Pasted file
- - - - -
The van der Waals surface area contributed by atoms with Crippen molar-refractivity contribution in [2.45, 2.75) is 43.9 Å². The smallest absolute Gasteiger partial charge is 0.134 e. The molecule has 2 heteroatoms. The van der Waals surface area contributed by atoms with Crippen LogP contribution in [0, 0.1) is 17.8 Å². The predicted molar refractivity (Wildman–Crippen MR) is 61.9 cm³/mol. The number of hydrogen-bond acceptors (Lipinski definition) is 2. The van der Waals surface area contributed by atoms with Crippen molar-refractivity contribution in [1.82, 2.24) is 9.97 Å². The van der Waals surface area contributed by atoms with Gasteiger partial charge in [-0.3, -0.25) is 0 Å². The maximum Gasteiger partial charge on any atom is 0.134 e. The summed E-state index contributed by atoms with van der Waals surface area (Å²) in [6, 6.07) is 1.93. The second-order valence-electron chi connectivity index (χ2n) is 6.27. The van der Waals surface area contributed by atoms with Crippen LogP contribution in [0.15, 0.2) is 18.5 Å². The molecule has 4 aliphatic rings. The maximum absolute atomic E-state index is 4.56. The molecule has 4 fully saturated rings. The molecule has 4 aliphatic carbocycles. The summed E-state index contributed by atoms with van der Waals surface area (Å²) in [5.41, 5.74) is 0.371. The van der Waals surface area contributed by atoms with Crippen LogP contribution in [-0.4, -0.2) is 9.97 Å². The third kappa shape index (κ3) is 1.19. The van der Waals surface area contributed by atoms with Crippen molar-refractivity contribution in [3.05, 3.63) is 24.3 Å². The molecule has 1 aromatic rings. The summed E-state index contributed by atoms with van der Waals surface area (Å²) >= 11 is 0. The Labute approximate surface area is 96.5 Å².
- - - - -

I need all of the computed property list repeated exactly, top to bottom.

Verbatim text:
The van der Waals surface area contributed by atoms with Crippen molar-refractivity contribution in [2.45, 2.75) is 43.9 Å². The smallest absolute Gasteiger partial charge is 0.134 e. The molecule has 2 heteroatoms. The van der Waals surface area contributed by atoms with Crippen LogP contribution in [0, 0.1) is 17.8 Å². The predicted molar refractivity (Wildman–Crippen MR) is 61.9 cm³/mol. The number of hydrogen-bond acceptors (Lipinski definition) is 2. The van der Waals surface area contributed by atoms with Crippen molar-refractivity contribution in [1.82, 2.24) is 9.97 Å². The van der Waals surface area contributed by atoms with Gasteiger partial charge in [-0.3, -0.25) is 0 Å². The maximum Gasteiger partial charge on any atom is 0.134 e. The summed E-state index contributed by atoms with van der Waals surface area (Å²) in [6, 6.07) is 1.93. The second-order valence-electron chi connectivity index (χ2n) is 6.27. The van der Waals surface area contributed by atoms with Crippen LogP contribution in [0.15, 0.2) is 18.5 Å². The molecule has 4 aliphatic rings. The maximum absolute atomic E-state index is 4.56. The molecule has 4 fully saturated rings. The molecule has 4 aliphatic carbocycles. The summed E-state index contributed by atoms with van der Waals surface area (Å²) in [5.41, 5.74) is 0.371. The van der Waals surface area contributed by atoms with Crippen LogP contribution in [-0.4, -0.2) is 9.97 Å². The third kappa shape index (κ3) is 1.19. The van der Waals surface area contributed by atoms with Crippen molar-refractivity contribution in [3.05, 3.63) is 24.3 Å². The molecule has 1 aromatic rings. The summed E-state index contributed by atoms with van der Waals surface area (Å²) >= 11 is 0. The Labute approximate surface area is 96.5 Å².